Tabletalk Subscription
You have {{ remainingArticles }} free {{ counterWords }} remaining.You've accessed all your free articles.
Unlock the Archives for Free

Request your free, three-month trial to Tabletalk magazine. You’ll receive the print issue monthly and gain immediate digital access to decades of archives. This trial is risk-free. No credit card required.

Try Tabletalk Now

Already receive Tabletalk magazine every month?

Verify your email address to gain unlimited access.

{{ error }}Need help?

Tabletalk: Tell us a little about Paul Tripp Ministries and your call to a ministry of counseling.

Paul David Tripp: Let me say first that the name of the ministry is not what it is because I think that it is all about me. It is so named because of the Internet; type my name and you get my website. The ministry was begun because God had given me a platform that I knew I must be a good steward of. What propels me in ministry is the reality that, as believers, we tend to understand salvation future, but we tend to be confused when it comes to the present benefits of the work of Christ in the here and now. I call this the “nowism” of the gospel. Christ didn’t just die for our past and our future. No, he also died for our here and now.

What has Christ given me for my difficult marriage, my rebellious teenager, my struggle with fear, or that private area of sin? These are the questions that shape and propel my ministry. My goal is to come alongside the local church and do anything I can to help them disciple their people into living in light of the gospel of Jesus Christ. To do this, I will continue to write, speak, and produce consumable gospel resources so that people will not just assent to the truths of the gospel but live out those truths in the hallways, kitchens, family rooms, and boardrooms of everyday life. It’s not enough to believe in life after death; we better start believing in life before death, a quality of existence that would not be possible apart from the grace of the Lord Jesus Christ.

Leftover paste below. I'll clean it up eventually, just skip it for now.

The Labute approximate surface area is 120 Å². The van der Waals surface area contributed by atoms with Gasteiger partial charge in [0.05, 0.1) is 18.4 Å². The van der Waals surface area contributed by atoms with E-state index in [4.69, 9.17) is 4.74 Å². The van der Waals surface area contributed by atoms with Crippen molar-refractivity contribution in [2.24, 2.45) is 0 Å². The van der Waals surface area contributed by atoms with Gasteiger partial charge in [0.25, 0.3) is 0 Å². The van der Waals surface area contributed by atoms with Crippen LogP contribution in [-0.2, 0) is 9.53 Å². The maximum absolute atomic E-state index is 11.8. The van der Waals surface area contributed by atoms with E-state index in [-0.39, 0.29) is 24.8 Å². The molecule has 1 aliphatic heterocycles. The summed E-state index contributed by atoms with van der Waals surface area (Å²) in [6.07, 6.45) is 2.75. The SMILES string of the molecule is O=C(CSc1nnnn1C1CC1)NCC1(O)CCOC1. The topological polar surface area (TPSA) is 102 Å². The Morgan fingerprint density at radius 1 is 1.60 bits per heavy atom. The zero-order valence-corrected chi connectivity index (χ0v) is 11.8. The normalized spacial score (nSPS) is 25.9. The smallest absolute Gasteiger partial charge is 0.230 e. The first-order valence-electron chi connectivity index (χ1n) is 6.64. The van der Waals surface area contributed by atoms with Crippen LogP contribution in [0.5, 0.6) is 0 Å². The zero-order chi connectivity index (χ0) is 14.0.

TT: Is there anything Christians can learn from secular approaches to counseling, or should Christians avoid them altogether?

PDT: The answer to this question is found in the brilliantly practical words of Colossians 2:8: “See to it that no one takes you captive by philosophy and empty deceit, according to human tradition, according to the elemental spirits (principles) of the world, and not according to Christ” (parentheses mine). Notice that Paul is not arguing that everything that the world says is trash. God allows philosophers, psychologists, and scientists to have insights. There are things that we can learn from their experience and research. But we must learn from them while being aware that there is a fatal f law in their worldview: it omits Christ.

Because of this flaw, we cannot let our counseling be controlled or shaped by a system that ignores or denies the most important person in the universe — Christ — and the most important work in the universe — His life, death, and resurrection. So while we are thankful for the insights of the culture’s thinkers, we receive those insights knowing the system out of which they come is fatally flawed, and we understand that a biblical approach to change is not just another school of psychology among many other schools. No, biblical counseling is radically different. Unlike all other schools of psychology, which put their hope in some kind of human system of redemption, we believe that lasting personal change necessitates a Redeemer. So we humbly listen to and learn from the voices around us, but we will not be taken captive by any system of hope that omits the Lord of hope, Jesus Christ.

TT: Most Christians express a desire to change, to become more Christlike, but often stumble and fall short. some even give up in despair. how is the change we desire to be achieved?

PDT: The bright hope of the cross of Jesus Christ is that lasting personal change is really possible. The person and work of Christ mean fresh starts and new beginnings can and do happen. What does the process of change look like? We must first affirm that all lasting change of heart that leads to a change in a person’s words and behavior is an act of grace. How does that grace operate in the heart of a person? Here’s how I think about the process. First, you can’t grieve what you don’t see. You have to be willing to look into the accurate mirror of the Word of God. You can’t confess what you haven’t grieved. You have to submit to the convicting ministry of the Holy Spirit and own personal responsibility for your words and behavior. You can’t repent of what you haven’t confessed. You have to obey God’s call to new ways of living and ask, “Specifically where is God calling me to live in a brand new way?” Finally, you can’t change (actually applying these new commitments to daily living) what you haven’t repented of. That’s the process of transforming grace: see-grieve-confess-repent-change.

TT: What do you believe to be the most serious issues plaguing the modern Christian family?